it may be said that, no matter how intense the rivalry between 
two teams, how hard fought a contest may be, or how tempers 
may be tried during the heat of battle, at the end of the game, 
all is forgotten and forgiven and all credit is given to the victor, 
the winner of the spoils. 


In the halls of the Palestra at the University of Pennsylvania 
there hangs a plaque which reads: 

"To win the game is great, 
To play the game is greater, 
But to love the game is greatest of all." 

These simple words have served as an inspiration to many a 
Pennsylvania athlete. 


One is sometimes asked, "In what section of the country is 
the best basketball played?" The answer is that no one section 
of the country has any monopoly in regard to the best basket- 
ball. Styles vary in different sections, some sections stressing 
defense rather than offense and vice versa. In the East, we 
believe that more conservative basketball is played, defense get- 
ting a great deal of attention; in the Middle West, the offense 
gets more attention than the defense, and in the West and South, 
offense is decidedly the main object. It is the old story of 
whether, as in football and baseball, the high scoring, free hit- 
ting type of game is liked best or whether tight defenses and 
limited scoring are more to be desired. From its inception, and 
because of the fact that basketball got its start and was origi- 
nated in the East and our connection with the game has always 
been under Eastern influence, we have always been in favor of 
the conservative, defensive type of game. This is a matter of 
choice on the part of the coach, however, and it is up to him to 
adopt and teach the style that he likes best and believes in most. 

One thing which hurt basketball for a long time as far as 
intersectional games were concerned was the different interpre- 
tations placed on the rules by the various sections. Games were 
usually very unsatisfactory as far as officiating was concerned 
due to the fact that the officials in one section were told to inter- 
pret the rules one way and those in another section another way. 
This is not meant as a reflection on the ability or impartiality of 
these officials. The situation developed mostly because represen- 
tatives of different sections in control of basketball simply refused 
to see eye-to-eye and. each influenced what he desired for his 
particular section. Fortunately this condition has changed greatly 
in the last few years and we are now able to play intersectional 
games between teams from all sections, for the reason that every- 


body is following the rules as they are given in the rule book and 
not changing them to suit the individual taste. 

This has been a boon to basketball because there is no greater 
factor in arousing popular interest in any sport than intersec- 
tional contests. Comparisons of styles of play are made, sug-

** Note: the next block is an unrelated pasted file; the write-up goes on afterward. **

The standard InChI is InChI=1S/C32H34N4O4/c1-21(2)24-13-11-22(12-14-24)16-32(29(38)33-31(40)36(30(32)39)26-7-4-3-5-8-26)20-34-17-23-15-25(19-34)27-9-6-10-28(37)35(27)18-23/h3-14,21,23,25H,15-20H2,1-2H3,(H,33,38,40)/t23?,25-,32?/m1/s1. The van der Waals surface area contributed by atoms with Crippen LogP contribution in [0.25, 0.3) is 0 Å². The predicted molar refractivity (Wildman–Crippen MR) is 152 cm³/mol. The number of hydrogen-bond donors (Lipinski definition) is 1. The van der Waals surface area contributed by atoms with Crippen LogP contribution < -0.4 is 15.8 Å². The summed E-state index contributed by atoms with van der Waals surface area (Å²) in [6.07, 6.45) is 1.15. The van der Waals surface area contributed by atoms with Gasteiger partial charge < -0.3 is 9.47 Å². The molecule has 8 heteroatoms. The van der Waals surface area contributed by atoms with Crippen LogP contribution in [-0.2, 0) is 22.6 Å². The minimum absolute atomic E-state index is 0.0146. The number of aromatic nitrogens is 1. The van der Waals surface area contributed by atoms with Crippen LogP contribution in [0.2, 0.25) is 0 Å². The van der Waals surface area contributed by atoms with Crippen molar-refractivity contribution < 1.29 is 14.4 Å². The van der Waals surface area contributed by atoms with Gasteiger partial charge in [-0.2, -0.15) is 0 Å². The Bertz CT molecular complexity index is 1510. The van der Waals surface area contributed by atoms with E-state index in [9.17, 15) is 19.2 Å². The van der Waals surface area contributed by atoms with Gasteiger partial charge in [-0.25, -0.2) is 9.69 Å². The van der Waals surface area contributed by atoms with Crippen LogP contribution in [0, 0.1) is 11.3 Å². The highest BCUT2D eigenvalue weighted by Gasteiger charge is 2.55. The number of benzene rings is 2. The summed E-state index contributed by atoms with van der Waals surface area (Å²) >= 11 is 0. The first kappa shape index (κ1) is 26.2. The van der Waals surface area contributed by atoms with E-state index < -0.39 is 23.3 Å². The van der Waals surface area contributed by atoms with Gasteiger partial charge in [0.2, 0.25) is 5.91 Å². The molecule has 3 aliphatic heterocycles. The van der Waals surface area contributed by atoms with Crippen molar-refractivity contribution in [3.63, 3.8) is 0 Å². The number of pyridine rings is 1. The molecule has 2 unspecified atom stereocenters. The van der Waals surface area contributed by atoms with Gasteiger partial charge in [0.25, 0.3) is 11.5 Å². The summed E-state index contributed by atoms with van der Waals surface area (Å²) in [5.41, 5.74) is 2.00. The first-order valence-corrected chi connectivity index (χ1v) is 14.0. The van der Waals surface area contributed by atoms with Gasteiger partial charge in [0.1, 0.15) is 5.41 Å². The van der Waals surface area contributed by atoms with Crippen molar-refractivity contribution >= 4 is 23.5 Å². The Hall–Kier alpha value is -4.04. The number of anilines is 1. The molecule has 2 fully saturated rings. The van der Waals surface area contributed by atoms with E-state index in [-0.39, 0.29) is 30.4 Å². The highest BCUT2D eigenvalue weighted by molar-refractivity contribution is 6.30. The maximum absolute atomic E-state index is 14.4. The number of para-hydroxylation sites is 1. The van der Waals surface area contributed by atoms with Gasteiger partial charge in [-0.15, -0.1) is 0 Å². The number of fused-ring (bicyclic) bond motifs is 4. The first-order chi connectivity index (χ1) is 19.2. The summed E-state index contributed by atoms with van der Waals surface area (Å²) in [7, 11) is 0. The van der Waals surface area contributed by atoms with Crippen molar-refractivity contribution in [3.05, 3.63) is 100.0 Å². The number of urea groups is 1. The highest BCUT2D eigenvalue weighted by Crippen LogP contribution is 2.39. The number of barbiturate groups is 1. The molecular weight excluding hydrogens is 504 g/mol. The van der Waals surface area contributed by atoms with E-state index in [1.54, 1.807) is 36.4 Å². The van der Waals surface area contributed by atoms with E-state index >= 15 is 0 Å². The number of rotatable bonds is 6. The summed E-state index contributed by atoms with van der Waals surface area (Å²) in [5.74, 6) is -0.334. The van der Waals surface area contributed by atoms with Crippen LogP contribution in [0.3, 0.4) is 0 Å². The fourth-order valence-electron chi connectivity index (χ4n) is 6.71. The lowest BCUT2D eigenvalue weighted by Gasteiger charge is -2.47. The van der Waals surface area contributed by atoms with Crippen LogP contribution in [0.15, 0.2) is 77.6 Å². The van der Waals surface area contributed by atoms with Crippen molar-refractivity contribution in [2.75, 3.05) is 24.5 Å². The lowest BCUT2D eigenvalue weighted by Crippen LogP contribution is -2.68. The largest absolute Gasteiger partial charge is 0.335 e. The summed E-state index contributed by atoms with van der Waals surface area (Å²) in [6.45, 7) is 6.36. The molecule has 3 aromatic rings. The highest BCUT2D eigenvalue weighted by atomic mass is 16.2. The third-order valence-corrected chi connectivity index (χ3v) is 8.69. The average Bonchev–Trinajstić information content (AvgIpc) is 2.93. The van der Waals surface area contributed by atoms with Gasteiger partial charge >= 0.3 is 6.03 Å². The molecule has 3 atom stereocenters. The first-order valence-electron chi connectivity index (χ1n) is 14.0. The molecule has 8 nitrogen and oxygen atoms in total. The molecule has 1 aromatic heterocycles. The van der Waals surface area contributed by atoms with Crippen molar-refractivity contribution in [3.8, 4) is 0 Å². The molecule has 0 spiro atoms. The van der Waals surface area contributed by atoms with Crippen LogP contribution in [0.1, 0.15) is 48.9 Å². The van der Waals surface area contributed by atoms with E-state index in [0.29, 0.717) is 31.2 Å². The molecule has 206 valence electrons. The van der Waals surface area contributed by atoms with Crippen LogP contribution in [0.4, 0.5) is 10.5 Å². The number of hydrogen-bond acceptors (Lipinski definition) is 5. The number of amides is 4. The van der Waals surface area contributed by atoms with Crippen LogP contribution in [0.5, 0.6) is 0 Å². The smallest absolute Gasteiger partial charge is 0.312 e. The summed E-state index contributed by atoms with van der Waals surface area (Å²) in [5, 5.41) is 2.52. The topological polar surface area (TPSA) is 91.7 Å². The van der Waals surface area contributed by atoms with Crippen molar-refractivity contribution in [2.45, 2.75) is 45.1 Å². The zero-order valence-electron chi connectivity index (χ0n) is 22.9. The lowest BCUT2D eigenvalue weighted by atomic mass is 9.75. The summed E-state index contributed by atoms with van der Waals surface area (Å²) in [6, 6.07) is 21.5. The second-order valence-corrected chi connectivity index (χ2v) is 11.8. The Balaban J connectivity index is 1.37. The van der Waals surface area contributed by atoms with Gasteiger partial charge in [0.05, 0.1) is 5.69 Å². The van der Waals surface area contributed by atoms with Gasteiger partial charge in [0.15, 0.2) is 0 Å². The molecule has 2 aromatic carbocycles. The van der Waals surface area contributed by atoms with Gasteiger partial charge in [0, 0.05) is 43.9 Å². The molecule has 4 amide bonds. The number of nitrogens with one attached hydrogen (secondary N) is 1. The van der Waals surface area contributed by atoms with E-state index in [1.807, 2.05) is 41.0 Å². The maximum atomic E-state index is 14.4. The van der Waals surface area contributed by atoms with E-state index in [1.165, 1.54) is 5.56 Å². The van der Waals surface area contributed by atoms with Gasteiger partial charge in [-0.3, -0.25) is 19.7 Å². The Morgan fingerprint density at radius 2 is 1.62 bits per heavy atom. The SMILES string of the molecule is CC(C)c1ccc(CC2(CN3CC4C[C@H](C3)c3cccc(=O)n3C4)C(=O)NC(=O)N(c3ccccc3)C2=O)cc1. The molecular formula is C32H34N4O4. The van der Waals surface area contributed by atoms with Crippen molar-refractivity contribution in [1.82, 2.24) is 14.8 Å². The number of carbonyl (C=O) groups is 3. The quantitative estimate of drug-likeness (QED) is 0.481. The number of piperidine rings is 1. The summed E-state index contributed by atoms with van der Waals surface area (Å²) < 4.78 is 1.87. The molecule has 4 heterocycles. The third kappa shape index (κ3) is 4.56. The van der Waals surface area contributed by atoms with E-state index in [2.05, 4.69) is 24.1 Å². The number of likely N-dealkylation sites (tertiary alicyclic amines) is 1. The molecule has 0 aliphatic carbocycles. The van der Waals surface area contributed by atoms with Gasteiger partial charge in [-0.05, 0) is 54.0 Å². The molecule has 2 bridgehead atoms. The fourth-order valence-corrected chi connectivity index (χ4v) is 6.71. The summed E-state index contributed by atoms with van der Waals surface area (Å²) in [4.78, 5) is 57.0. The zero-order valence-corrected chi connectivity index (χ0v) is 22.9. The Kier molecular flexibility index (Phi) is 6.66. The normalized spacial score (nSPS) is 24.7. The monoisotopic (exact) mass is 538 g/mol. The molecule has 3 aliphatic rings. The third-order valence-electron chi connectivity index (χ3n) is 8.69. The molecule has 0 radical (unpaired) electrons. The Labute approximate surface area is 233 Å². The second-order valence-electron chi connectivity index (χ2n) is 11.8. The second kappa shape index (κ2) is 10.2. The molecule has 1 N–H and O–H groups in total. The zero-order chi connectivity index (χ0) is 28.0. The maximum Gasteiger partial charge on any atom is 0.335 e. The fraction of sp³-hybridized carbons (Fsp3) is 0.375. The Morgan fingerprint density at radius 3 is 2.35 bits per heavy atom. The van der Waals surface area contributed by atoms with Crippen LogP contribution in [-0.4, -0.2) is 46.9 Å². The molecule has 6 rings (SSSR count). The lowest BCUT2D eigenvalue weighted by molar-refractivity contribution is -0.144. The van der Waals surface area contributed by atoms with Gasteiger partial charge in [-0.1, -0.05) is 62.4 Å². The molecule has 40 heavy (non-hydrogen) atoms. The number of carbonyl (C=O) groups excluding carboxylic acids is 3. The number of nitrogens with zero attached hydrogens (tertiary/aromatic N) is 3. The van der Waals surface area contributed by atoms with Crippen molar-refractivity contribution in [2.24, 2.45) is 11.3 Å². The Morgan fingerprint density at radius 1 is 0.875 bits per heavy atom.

gestions for changes in the rules which will help the game come 
from all sections, and basketball in general has been helped 
greatly by this uniform attitude. 


Key to Drills and Diagrams 

The following is the key to all the drills and diagrams men- 
tioned under the various fundamentals in Parts I and II of this 

Ball being passed OOOOOOOOOO > 

Man dribbling ball Ol O I O I O I OIOIOIOIO 
Man running | I | ) I I I H M U I M 1 I M I I I I ) > 

Defensive men D 

Offensive men # 

Specific offensive men F3, F4, Gl, G2, C5 

Ball Beats Man Drill 

To prove conclusively that a good pass will beat the fastest 

Line the squad up in one large circle. Start the ball and a 
runner, who takes his position outside the circle, off together. 
The idea of the men forming the circle is to keep the ball ahead 
of the runner. The runner's purpose is to beat the ball. If the 
runner catches up with the ball and merely tags the man having 
it, he is given credit for having blocked that pass. Very few men 
ever even come close to doing this. Have all the men in the circle 
try to "beat the ball." 

Changing Direction Circle Drill 

For conditioning: 

Form a large circle and, maintaining this circle, have the men 
jog around in a clockwise direction. Have them increase their 
speed and then have them change the direction of their running 
upon the command "change." 

Circle Pepper Drill 

For quick, accurate passing practice: 

In squads of ten, form a circle with a distance of 5 yards 
between the men in that circle. Have competitive passing drills 



of one minute's duration, each squad competing against all the 
rest in an effort to make the greatest number of passes within 
that time. Make the choice of passes optional with the indi- 
viduals and allow the squads to pass in a clockwise or counter- 
clockwise direction. Spirit may be aroused by having all the 
men in the respective squads "count 'em out loud." 

Close in Drill 

A drill for two-hand overhead shooting: 

Arrange the squad into two parallel lines much the same as 
in the "Parallel Lines Drill." This time, however, have these 
lines spread across the court and have the line farthest away 
facing the basket and about 20 feet from it. It is best to work 
one ball to every two or three couples. Have the man in the line 
near the basket pass a high pass to his mate in the other line 
and then advance to block the shot. The former must be cau- 
tioned that, in a game, the shooter would not be curtailed to just 
shooting but could also fake and dribble, and therefore that he